Canadian travel, flights to the U.S. decrease


A decline in travel by Canadians to the U.S. has been accompanied in recent months by several announcements of cuts in U.S. airline service to Canadian destinations.

Yet data from flight-tracking website and app FlightAware suggest that despite appearances, overall flight connectivity between the U.S. and Canada has declined only slightly in the past two years.

Hampered by the struggling Canadian dollar, just 4.4 million Canadians stayed at least one night in the U.S. during the first three months of 2016, according to Statistics Canada data cited in numerous Canadian media outlets, down 13% from the same period in 2015.

Meanwhile, this spring has seen several announced service drops to Canadian destinations by United and Delta. On May 24, Delta said that as of July 31 it would end its twice-daily flights from Minneapolis to Regina, Saskatchewan..

That move, coupled with United’s dropping service from Denver to Regina last year, has left Saskatchewan's second-largest city without service from a U.S. airline. Similarly, in April United announced plans to eliminate service between London, Ontario, and Chicago on July 30, leaving that airport without a U.S. carrier.

United is also ending service on July 1 between Edmonton, Alberta, and both Chicago and San Francisco. And the carrier ceased service to St. John’s, Newfoundland, in February. For United, those announcements are part of a trend. Over the past two years, the carrier has ended or announced the end of service to eight Canadian destinations, spokesman Jonathan Guerin said. United still flies into 11 Canadian airports.

“We are always reviewing the supply and the demand of the market,” Guerin said. “We make adjustments as needed.”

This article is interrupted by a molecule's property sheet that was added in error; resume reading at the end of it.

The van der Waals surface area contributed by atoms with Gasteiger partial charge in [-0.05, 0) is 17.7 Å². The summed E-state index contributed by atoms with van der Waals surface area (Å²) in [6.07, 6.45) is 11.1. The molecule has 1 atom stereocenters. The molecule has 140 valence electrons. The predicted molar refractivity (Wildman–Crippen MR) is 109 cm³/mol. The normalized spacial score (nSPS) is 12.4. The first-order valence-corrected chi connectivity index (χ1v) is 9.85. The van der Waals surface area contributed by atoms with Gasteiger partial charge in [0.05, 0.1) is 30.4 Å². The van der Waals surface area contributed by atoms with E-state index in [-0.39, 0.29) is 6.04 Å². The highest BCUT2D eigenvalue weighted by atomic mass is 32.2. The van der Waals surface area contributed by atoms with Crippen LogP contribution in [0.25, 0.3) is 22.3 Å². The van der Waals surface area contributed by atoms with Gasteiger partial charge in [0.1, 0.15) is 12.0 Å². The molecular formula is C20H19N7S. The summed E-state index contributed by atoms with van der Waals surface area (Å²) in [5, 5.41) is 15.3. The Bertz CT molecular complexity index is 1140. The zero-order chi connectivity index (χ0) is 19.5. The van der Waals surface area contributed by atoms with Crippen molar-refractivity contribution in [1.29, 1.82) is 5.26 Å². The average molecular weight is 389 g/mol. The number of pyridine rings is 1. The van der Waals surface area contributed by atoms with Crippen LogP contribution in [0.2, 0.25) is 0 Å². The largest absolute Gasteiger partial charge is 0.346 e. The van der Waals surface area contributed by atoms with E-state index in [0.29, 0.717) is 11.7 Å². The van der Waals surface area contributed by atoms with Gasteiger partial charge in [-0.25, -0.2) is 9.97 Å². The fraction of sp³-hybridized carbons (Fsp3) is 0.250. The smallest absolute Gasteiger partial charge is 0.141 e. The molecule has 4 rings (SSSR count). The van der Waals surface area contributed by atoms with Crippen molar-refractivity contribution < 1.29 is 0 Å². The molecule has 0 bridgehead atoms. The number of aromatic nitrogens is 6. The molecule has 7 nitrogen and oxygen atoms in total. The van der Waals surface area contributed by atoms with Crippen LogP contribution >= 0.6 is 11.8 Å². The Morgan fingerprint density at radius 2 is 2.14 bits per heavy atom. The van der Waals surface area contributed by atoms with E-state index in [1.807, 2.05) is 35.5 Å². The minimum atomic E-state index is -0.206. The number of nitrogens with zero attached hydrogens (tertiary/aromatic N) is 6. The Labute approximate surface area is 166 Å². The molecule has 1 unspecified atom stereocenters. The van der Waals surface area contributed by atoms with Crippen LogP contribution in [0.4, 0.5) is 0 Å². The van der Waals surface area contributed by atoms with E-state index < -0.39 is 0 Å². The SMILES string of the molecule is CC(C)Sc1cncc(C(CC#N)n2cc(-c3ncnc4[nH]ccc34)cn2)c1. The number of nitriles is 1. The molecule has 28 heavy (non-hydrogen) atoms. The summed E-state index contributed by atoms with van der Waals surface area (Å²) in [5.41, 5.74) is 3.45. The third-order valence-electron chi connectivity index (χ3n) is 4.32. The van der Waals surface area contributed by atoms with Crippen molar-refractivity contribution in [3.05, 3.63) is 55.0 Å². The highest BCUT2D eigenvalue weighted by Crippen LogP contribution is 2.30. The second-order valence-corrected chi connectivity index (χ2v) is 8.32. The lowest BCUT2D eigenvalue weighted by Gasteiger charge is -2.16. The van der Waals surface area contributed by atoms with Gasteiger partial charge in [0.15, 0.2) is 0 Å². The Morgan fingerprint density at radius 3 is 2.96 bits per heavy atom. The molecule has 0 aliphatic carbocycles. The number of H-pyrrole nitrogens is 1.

Guerin said that the weak Canadian dollar has played a role in diminished demand. It dipped from 94 cents to the U.S. dollar in July 2014 to as low as 68 cents this past January. As of last week it was trading at around 76 cents.

Another factor has been low oil prices. Struggles in the oil sector played a part in United’s ending service to St. John’s and the Alberta city of Fort McMurray, Guerin said.

Despite United’s moves, airline traffic between the U.S. and Canada has held nearly steady over the last two years, according to FlightAware.

As of June 1, airlines, including those from the U.S. and elsewhere, were servicing 159 U.S.-Canada city pairs. That’s down from a 26-month high of 199 in January 2015. Travel from Canada to the U.S. peaks in the winter, so seasonal comparisons are more relevant. This June’s count of 159 airport pairs is up from 157 last year and down from 169 in 2014, the FlightAware data shows.

The number of U.S.-Canada city pairs peaked for this year at 198. The number of monthly flights between the North American neighbors has also dipped just slightly in the past two years, from 40,938 in June 2014 to a scheduled 40,147 this June. 

Delta spokesman Anthony Black said in an email that the airline has actually increased service to Canada compared with three years ago. Delta plans to fly 182 peak-day Canada flights in July, compared with 178 in 2013, he said.


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